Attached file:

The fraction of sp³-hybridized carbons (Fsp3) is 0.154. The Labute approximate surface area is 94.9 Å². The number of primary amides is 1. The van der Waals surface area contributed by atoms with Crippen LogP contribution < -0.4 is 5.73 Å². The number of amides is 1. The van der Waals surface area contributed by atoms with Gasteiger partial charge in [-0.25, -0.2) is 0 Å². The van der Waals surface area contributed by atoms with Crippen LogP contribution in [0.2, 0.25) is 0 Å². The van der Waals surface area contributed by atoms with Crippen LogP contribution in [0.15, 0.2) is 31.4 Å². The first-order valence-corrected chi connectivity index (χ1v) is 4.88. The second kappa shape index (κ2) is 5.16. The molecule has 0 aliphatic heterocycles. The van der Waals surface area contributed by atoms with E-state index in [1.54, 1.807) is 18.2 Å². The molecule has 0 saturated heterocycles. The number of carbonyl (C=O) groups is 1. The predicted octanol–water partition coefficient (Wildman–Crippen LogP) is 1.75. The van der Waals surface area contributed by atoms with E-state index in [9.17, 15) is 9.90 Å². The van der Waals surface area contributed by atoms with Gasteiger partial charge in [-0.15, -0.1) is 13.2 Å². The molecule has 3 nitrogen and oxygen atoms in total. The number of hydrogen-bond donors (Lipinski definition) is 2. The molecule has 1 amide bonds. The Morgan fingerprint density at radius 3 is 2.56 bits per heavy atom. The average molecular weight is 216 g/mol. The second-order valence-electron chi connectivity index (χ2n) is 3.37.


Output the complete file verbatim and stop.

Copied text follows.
The fraction of sp³-hybridized carbons (Fsp3) is 0.154. The Labute approximate surface area is 94.9 Å². The number of primary amides is 1. The van der Waals surface area contributed by atoms with Crippen LogP contribution < -0.4 is 5.73 Å². The number of amides is 1. The van der Waals surface area contributed by atoms with Gasteiger partial charge in [-0.25, -0.2) is 0 Å². The van der Waals surface area contributed by atoms with Crippen LogP contribution in [0.2, 0.25) is 0 Å². The van der Waals surface area contributed by atoms with Crippen LogP contribution in [0.15, 0.2) is 31.4 Å². The first-order valence-corrected chi connectivity index (χ1v) is 4.88. The second kappa shape index (κ2) is 5.16. The molecule has 0 aliphatic heterocycles. The van der Waals surface area contributed by atoms with E-state index in [1.54, 1.807) is 18.2 Å². The molecule has 0 saturated heterocycles. The number of carbonyl (C=O) groups is 1. The predicted octanol–water partition coefficient (Wildman–Crippen LogP) is 1.75. The van der Waals surface area contributed by atoms with E-state index in [9.17, 15) is 9.90 Å². The van der Waals surface area contributed by atoms with Gasteiger partial charge in [-0.15, -0.1) is 13.2 Å². The molecule has 3 nitrogen and oxygen atoms in total. The number of hydrogen-bond donors (Lipinski definition) is 2. The molecule has 1 amide bonds. The Morgan fingerprint density at radius 3 is 2.56 bits per heavy atom. The average molecular weight is 216 g/mol. The second-order valence-electron chi connectivity index (χ2n) is 3.37.